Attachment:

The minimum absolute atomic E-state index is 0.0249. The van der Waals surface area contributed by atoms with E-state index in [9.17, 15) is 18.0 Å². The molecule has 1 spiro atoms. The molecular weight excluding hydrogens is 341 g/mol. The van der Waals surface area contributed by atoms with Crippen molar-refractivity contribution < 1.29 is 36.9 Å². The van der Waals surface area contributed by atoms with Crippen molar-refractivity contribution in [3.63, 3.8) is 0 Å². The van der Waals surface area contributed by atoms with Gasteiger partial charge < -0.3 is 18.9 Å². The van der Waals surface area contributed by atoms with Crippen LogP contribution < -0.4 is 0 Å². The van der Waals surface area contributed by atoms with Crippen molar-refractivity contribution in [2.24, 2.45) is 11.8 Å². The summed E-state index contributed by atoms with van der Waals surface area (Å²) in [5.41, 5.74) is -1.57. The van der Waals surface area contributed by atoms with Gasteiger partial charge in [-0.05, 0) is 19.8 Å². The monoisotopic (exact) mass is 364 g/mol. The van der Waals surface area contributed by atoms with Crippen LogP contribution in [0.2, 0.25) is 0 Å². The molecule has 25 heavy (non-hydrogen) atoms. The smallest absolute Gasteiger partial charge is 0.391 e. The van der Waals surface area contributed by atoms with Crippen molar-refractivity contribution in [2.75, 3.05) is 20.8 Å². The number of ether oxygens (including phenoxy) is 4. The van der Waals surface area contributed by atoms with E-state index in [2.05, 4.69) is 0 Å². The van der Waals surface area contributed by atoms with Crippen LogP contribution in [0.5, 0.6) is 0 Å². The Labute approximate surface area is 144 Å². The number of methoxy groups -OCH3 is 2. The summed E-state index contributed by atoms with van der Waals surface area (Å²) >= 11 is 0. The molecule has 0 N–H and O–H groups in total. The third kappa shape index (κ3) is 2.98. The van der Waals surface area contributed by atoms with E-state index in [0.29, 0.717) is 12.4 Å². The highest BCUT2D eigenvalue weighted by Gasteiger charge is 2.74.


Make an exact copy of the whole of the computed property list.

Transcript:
The minimum absolute atomic E-state index is 0.0249. The van der Waals surface area contributed by atoms with E-state index in [9.17, 15) is 18.0 Å². The molecule has 1 spiro atoms. The molecular weight excluding hydrogens is 341 g/mol. The van der Waals surface area contributed by atoms with Crippen molar-refractivity contribution < 1.29 is 36.9 Å². The van der Waals surface area contributed by atoms with Crippen molar-refractivity contribution in [3.63, 3.8) is 0 Å². The van der Waals surface area contributed by atoms with Gasteiger partial charge < -0.3 is 18.9 Å². The van der Waals surface area contributed by atoms with Crippen LogP contribution < -0.4 is 0 Å². The van der Waals surface area contributed by atoms with Crippen molar-refractivity contribution in [2.24, 2.45) is 11.8 Å². The summed E-state index contributed by atoms with van der Waals surface area (Å²) in [5.41, 5.74) is -1.57. The van der Waals surface area contributed by atoms with Gasteiger partial charge in [-0.05, 0) is 19.8 Å². The monoisotopic (exact) mass is 364 g/mol. The van der Waals surface area contributed by atoms with Crippen LogP contribution in [0.2, 0.25) is 0 Å². The molecule has 25 heavy (non-hydrogen) atoms. The smallest absolute Gasteiger partial charge is 0.391 e. The van der Waals surface area contributed by atoms with Crippen molar-refractivity contribution in [2.75, 3.05) is 20.8 Å². The number of ether oxygens (including phenoxy) is 4. The van der Waals surface area contributed by atoms with E-state index in [2.05, 4.69) is 0 Å². The van der Waals surface area contributed by atoms with Crippen LogP contribution in [0.5, 0.6) is 0 Å². The Labute approximate surface area is 144 Å². The number of methoxy groups -OCH3 is 2. The summed E-state index contributed by atoms with van der Waals surface area (Å²) >= 11 is 0. The molecule has 0 N–H and O–H groups in total. The third kappa shape index (κ3) is 2.98. The van der Waals surface area contributed by atoms with E-state index in [0.29, 0.717) is 12.4 Å². The highest BCUT2D eigenvalue weighted by Gasteiger charge is 2.74.